Adjusting the multimeter
We need to move the dial of the multimeter to measure 200 milliamps of DC amperage. Just like when we measure voltage, with current measurement we want to pick a value greater than what we expect the value to be. 200 milliamps is the maximum safe current value for our multimeter without moving the probes (more on that in a couple of pages), and since we are not using any high current components like motors we can feel confident that 200 milliamps will be more than the current value. So, leave the multimeter’s probes plugged into the same ports, as shown below.
Now that you have set up your multimeter correctly and arranged your circuit so that the anode of the LED is pulled out from the row of tie points, we can plug our Arduino back into our USB cord. Next take the red probe of your meter and touch the lead of the resistor that was in the same row of tie points as the anode of the LED (before you pulled the anode out for this exercise), and touch the black probe to the anode of the LED, as shown below. The LED should light up because the multimeter is now a part of the closed loop of your circuit. Since the multimeter is inserted in the circuit, it displays the current, (a.k.a. amperage). On our meter it read 14 milliamps. It might read something slightly different on your meter, depending partially on the color of the LED.
Be careful when measuring high levels of amperage!
As long as you’re measuring relatively small amounts of current like the 14 milliamps we measured in our circuit, it’s fine to have the red probe plugged into the multimeter’s mAVΩ port (milliAmps, Voltage, and resistance measurements). However, if you’re working with stronger currents (over 200 milliamps), you need to do two things to avoid frying your multimeter: set the multimeter’s dial to 10A, and move the red probe from the mAVΩ port to the 10A port. If you forget to do these two things, the extra current can damage your meter.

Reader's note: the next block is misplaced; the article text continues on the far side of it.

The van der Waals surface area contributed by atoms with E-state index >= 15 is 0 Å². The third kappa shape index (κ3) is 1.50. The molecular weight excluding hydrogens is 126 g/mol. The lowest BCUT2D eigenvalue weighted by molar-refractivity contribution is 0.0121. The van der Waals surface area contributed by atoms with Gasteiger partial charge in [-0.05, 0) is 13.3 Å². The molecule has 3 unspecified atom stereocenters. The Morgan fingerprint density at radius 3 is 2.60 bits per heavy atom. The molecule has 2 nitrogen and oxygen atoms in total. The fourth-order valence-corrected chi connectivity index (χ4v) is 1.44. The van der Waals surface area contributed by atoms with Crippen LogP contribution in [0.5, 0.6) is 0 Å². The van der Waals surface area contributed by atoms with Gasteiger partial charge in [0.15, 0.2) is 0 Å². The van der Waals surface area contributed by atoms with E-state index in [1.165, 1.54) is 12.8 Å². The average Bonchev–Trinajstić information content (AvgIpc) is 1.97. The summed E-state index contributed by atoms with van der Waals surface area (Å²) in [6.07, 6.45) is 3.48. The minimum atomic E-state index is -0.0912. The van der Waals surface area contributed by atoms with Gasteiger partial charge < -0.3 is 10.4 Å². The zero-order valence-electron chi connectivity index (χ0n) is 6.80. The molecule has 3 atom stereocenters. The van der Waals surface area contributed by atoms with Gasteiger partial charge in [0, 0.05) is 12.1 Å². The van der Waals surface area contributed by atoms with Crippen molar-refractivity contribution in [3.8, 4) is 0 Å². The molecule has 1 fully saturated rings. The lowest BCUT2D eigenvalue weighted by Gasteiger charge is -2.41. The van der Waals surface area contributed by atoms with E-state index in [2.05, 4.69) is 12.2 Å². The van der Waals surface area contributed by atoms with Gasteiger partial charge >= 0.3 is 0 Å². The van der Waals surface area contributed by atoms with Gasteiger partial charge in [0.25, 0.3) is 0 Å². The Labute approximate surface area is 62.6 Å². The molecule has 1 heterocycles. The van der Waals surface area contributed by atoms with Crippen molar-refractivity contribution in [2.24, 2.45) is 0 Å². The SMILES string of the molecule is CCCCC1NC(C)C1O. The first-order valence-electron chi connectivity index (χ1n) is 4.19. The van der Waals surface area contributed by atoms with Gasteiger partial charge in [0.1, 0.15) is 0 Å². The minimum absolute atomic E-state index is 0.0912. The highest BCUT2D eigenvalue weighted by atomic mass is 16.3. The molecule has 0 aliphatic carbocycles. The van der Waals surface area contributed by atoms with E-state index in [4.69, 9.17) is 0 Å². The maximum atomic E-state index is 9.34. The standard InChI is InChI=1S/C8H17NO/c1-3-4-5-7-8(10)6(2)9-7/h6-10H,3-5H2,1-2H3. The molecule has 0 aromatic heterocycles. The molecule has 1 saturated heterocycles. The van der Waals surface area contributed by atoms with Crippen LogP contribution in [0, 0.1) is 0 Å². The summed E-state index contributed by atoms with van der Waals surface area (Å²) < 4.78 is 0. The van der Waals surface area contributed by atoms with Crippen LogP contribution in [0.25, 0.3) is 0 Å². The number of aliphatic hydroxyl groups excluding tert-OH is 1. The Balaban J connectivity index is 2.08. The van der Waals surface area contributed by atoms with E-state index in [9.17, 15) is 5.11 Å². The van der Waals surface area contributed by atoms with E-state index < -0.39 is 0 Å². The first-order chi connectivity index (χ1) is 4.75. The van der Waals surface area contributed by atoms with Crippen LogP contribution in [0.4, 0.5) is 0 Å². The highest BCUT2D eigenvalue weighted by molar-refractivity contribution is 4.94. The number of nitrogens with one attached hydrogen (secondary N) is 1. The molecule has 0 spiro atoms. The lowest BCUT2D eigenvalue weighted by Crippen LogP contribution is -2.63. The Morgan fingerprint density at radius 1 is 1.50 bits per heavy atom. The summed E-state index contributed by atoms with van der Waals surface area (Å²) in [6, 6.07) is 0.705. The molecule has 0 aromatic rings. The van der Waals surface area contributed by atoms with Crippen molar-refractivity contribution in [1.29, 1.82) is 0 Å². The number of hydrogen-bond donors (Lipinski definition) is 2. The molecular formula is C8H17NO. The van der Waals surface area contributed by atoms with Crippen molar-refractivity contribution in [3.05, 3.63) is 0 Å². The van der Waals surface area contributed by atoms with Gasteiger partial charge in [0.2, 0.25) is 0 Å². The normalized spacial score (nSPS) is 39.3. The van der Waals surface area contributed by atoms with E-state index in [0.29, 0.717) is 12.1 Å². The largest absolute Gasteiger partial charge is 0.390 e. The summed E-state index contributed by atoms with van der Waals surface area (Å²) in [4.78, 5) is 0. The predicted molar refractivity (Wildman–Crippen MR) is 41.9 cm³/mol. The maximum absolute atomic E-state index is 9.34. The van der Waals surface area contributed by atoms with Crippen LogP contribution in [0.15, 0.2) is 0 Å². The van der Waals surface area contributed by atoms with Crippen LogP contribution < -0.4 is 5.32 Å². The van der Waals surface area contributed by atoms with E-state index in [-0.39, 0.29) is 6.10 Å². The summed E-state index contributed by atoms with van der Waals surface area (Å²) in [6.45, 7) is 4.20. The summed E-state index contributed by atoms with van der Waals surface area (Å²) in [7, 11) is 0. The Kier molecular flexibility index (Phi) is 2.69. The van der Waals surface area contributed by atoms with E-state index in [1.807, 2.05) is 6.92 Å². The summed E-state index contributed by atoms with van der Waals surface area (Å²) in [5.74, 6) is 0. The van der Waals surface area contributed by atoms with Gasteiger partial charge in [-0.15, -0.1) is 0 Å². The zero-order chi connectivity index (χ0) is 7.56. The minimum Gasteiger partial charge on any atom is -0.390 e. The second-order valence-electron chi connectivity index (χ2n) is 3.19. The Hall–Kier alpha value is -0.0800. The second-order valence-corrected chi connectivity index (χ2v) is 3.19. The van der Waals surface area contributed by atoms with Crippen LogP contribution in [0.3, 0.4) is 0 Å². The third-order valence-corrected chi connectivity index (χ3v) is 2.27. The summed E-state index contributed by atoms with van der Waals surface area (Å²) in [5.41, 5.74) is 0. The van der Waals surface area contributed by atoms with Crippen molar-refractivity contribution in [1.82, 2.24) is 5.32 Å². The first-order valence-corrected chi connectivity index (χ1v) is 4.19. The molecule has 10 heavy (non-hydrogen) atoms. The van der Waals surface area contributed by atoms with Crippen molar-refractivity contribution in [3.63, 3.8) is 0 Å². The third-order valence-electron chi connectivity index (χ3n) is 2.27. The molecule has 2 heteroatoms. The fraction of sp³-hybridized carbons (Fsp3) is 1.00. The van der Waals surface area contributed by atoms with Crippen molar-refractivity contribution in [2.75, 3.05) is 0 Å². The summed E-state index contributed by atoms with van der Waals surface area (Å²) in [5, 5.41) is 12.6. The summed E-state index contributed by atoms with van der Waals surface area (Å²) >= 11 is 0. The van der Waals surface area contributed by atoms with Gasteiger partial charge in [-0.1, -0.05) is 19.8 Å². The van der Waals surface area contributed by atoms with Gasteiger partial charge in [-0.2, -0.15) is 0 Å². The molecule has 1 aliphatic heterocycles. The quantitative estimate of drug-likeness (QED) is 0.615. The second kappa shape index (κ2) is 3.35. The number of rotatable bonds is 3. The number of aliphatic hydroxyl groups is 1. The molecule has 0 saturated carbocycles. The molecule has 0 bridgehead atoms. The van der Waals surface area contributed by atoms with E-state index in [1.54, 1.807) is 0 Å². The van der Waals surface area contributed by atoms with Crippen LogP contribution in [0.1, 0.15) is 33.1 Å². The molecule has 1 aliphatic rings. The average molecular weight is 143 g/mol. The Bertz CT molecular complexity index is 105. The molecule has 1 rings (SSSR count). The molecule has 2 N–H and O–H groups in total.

It is a good idea to keep the red probe in the mAVΩ port, as that is the correct port to use for measuring most of the electrical properties.
Q: Can we control how much current flows through our circuits?
A: Yes, the amount of current is controlled by what components you have attached within your circuit. Controlling the amount of current is an important skill for safely using more power-intensive components like motors.
Q: Are current and voltage related?
A: Yes, they are. We will see a formula later this chapter that explains their relationship.
Q: Why is there a separate port on the meter for high current?
A: The meter needs to use different internal electrical circuits to measure voltage and high levels of current to protect the meter from damage. Low levels of current (under 200 milliAmps) won’t damage the voltage-measuring circuit, but anything above that can cause issues. Switching the port is the way you change which circuit is active inside of our meter.
Q: Why does measuring current require that we remove the legs of our components from the circuit?
A: In order to measure current, the multimeter needs to become a component in the circuit. All of the current in your circuit then flows through the meter so it can figure out the total amount. We will explain the relationship between the meter and your components a bit later in this chapter.